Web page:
By Marta Maretich @maximpactdotcom
Agriculture, healthcare, cleantech and financial services are all now recognized sectors of impact investing with growing track records of success. Businesses from these sectors are frequently the choice of impact investors who want to put their money into related areas of social and environmental benefit such as poverty alleviation or natural resource protection.
But what about investors who are interested in causes such as fairness, the rule of law and universal access to justice? Surely, these aren’t areas where impact investors can place their capital, are they?
Now, thanks to a burgeoning trend for justice entrepreneurship, they just might be.
Once the only way for impact investors to support justice was indirectly, through careful ESG investment screening coupled with impact metrics to assess outcomes. Now thanks to the emergence of bold new approaches to delivering justice, impact investors have the opportunity to put capital behind businesses bringing cost-effective justice solutions to citizens and governments alike.
The justice shortage
Most of us assume that justice is a matter for governments or international bodies like the European Court of Human Rights. But, just as the state monopoly in education is giving way to a more entrepreneurial picture, things are be beginning to change in the justice sector. According to HiiL (The Hague Institute for the Internationalization of Law), a justice sector advisory and research institute, there are important drivers behind this shift.
In the developed world, the cost of delivering access to justice continues to grow while state budgets are contracting. In the US, the number of unrepresented defendants is increasing and more people are representing themselves in court, mainly for financial reasons. Basic legal services, like will writing and land conveyance, are also expensive—too expensive for many who need them.
This means that a growing number of people are unable to afford legal counsel or legal services, a situation that leaves them without basic legal safeguards. This shortfall comes with a high social cost, especially when it denies justice to the poorest and most vulnerable members of society. Governments are now actively looking for more cost-effective ways to deliver access to justice to their citizens.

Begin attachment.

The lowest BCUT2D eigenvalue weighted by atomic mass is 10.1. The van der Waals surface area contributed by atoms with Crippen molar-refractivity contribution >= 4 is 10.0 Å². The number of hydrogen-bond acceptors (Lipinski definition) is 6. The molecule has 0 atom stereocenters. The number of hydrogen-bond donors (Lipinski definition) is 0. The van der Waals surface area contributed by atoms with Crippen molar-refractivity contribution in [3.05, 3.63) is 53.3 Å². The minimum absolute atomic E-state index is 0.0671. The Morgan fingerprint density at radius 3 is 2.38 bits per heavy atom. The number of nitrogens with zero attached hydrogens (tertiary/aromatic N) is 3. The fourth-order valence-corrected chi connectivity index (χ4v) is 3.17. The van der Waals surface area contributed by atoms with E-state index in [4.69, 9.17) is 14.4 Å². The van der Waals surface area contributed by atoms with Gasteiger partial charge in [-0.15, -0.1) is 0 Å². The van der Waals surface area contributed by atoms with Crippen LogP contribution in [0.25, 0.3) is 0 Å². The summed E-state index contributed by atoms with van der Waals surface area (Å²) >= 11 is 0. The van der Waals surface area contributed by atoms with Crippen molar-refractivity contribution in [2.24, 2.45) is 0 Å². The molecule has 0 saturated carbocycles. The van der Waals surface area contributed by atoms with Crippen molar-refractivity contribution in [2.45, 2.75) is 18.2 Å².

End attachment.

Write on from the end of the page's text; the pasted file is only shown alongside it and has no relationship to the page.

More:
In the developing world, the problem is even more serious, according to recent studies by the World Bank. Many communities are simply unable to get access to justice, even when their constitution guarantees it. They may live too far from courts and legal services to use them. In many countries, only money buys access to the formal legal system. In others, the justice system works so slowly, or is so corrupt, that it is no help to citizens.
All this means that there is large and growing global demand for justice services, both from citizens and from governments who want to ensure access. And where there is a demand, of course, there is a potential market. For impact investors, the question now is: Who is opening this new market and how do we engage with them?
Enter the justice innovators
The Innovating Justice Accelerator is an early entrant into the field of justice sector entrepreneurship. Responding to what it saw as an urgent need for solutions, HiiL established the intermediary body in 2010, providing a platform and network for justice innovators and sponsoring an annual innovation award.
For any impact investor with an interest in justice and the rule of law, their website is an eye-opener. It features a range of innovative ideas and programs to improve justice and the rule of law, some of them potentially investable and scalable:
- Prison Paralegal Justice Centers is a program that helps prisoners become legal advisors within the prison system.
- I Paid A Bribe is a web-based tool to decrease corruption and make it more visible by using a platform for reporting instances of paying or not paying a bribe.
- Aahung, a reproductive rights organization in Pakistan, is producing a TV series with a commercial production house to spread its message in a financially sustainable way throughout the region.
- Made in a Free World, an anti-slavery organization, created the Forced Labor Risk Assessment Tool a software program for businesses that exposes forced labor in global supply chains and helps companies eliminate slavery from the way they do business.
- Rechtwijzer 2.0 is a justice platform developed by HiiL, offering legal information and advice to people in the Netherlands. It enables people to work on solving their legal problems in their own words, at their own pace, from their own homes with the support of legal professionals.
Democratizing access to justice
These examples provide a sense of where the global justice marketplace is heading, with digital approaches to delivery and remote support systems democratizing access to justice and making it more affordable for more people.
But there are still barriers. While digital delivery capabilities bring new possibilities, to be successful many of the new approaches require the cooperation of national governments; some require changes to regulation and law. Hiil, which campaigns in these areas, recognizes that bringing real change will take time.
Yet when you consider the potential benefits of a more innovative justice sector—universal access to justice, effective service delivery, reduced costs, and metrics resulting in a more robust rule of law throughout the world—opening the market seems the obvious thing for impact investors to do. In these early days, they are well positioned to play a key role in what could be the birth of an important new impact sector. Watch this space.
[Credit Images: 123RF Stock Photo]